Where similarities between the two disasters begin and end – Olivia Humphrey
Of all the images to hit the mainstream media over the past few weeks, some of the most arresting have featured Wuhan’s deserted streets during the coronavirus epidemic. These photographs take a city of eight million and reduce it to a ghost-town. In these still moments, it is hard not to think of another ghost-town – one that has actually been frozen in time, an ashy monument to a flailing communist superpower that mishandled a catastrophic crisis. For years, the empty factories, homes and schools of Pripyat were little more than a man-made playground for wildlife, tainted by plumes of plutonium. More recently, drones have been able to venture in. They have recorded beautiful and sad footage of what a town becomes when its people are suddenly wiped away: a ghostly observation wheel; a dodgem funfair ride overgrown with plants; a giant rusting hammer and sickle.
The Chernobyl-coronavirus analogy has not been lost on the media. Since the outbreak of the virus, and especially in February, journalists have pointed out parallels. First and foremost is the health toll, and how the damage proliferated. The radiation pollution that emitted from Ukraine in 1986 as a result of reactor 4’s meltdown nestled, quietly and terrifyingly, into millions of bodies. It is too early to tell the cost of coronavirus, but the fact that it also can spread silently, through people who are pre-symptomatic, gives it that same edge of phantom menace.
Another potential similarity is the “grotesque mismanagement,” in the words of one journalist, by the respective communist authorities. In the Chinese instance, Dr Li Wenliang raised the alarm in Hubei province only to be hushed by those scared by its implications and slow to act. He died from the virus in January, and has become the tragic face of this bungled first response. In China he has been compared to Valery Legasov, the Soviet investigator of the Chernobyl disaster who has re-entered the public consciousness courtesy of HBO’s celebrated mini-series. The eventual government-sanctioned actions also have invited comparisons, with Bloomberg’s Clara Ferreira Marquez noting that “much like in Chernobyl, where some 340,000 military personnel were ultimately mobilized to clean up the mess, China proved better at dramatic gestures, like locking down cities, than effective ones.”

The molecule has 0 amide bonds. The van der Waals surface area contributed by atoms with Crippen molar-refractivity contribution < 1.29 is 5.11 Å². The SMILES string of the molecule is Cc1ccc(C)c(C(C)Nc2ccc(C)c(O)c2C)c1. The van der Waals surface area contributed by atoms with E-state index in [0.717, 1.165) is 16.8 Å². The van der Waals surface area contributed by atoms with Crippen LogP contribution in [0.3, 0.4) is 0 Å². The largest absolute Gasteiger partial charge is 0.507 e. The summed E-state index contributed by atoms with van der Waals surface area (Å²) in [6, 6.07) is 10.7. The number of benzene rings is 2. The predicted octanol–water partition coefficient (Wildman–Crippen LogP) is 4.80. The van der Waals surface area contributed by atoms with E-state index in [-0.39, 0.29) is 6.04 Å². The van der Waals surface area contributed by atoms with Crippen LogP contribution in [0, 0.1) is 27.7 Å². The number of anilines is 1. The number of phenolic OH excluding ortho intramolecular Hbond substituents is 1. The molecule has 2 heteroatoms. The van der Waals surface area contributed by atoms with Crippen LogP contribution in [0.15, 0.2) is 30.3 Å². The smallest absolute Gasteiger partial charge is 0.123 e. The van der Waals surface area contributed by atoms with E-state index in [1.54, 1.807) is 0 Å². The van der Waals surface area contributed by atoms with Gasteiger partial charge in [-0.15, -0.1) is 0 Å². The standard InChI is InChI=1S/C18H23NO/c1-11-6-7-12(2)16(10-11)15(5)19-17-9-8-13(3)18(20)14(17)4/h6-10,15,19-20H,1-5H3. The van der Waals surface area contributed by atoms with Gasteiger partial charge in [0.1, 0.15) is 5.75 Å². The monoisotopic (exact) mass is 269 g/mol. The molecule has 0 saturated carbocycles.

At the same time, other expert voices have weighed in to express their scepticism about the implicit endgame of this analogy. That is to say: the virus might cause some short-term damage, but they doubt it will bring down the Chinese communist government, as Chernobyl arguably was a contributing factor to the disollution of the USSR five years later. As Princeton Professor Rory Truex recently expressed in the Atlantic, “for a cottage industry of Western experts, the fall of the CCP is always just one crisis away.” For Truex and others, the Soviet Union of the 1980s was far more fragile, politically and economically, than China is today. Just as Xi’s regime has absorbed blows in the past, it can take this hit. Another notable difference is that while Gorbachev’s hand was forced by the fact that radiation spread outside its own borders, Beijing crafted its message to the rest of the world on its own terms. That being said, in these more grounded circles there is some hope that reforms may follow the crisis, such as sweeping and much-needed public health reforms, even if they will not be potentially regime-ending.
Comparisons between China and the USSR are far from novel. “Could Xi Jingping be China’s Gorbachev?” was the optimistic question playing on the lips of western observers as the CCP General Secretary prepared to take office in 2012. China also sees the occasional utility in invoking such comparisons, albeit in a very different way to the western press that cranes its necks around tight corners in anticipation of the end of the road. Recently, a Chinese newspaper defended the brutal measures taken against the Uighur population with the triumphant claim that “Xinjiang has not become another Republic of Chechnya.” What the Anglophone media appears to be hoping for when they draw these comparisons is the end of the Communist regime in China, yet communist China continues not only to exist, but to thrive. For weeks, this was the thread that fundamentally connected the two events.
However, that thread is fraying. An ABC Australia article published last week adopted the coronavirus/Chernobyl analogy for its a punchy headline, only to pose a provocative question that inverted the standard narrative: “what if it turns out that an authoritarian regime is better equipped to handle the coronavirus emergency than liberal democracies?” If the best way to handle the virus is indeed to lockdown entire cities and geographical regions, could the West pull off a ghost-town like Wuhan? If the best way forward is to build new hospitals to house the infected, could any other country achieve what China did, and erect two in ten days? While it seems unlikely that this trend of inverting signifiers of doom into objects of envy will become mainstream, it is worth noting that as the virus spreads beyond China, the Chernobyl-Corona headlines have started to dry up. ∎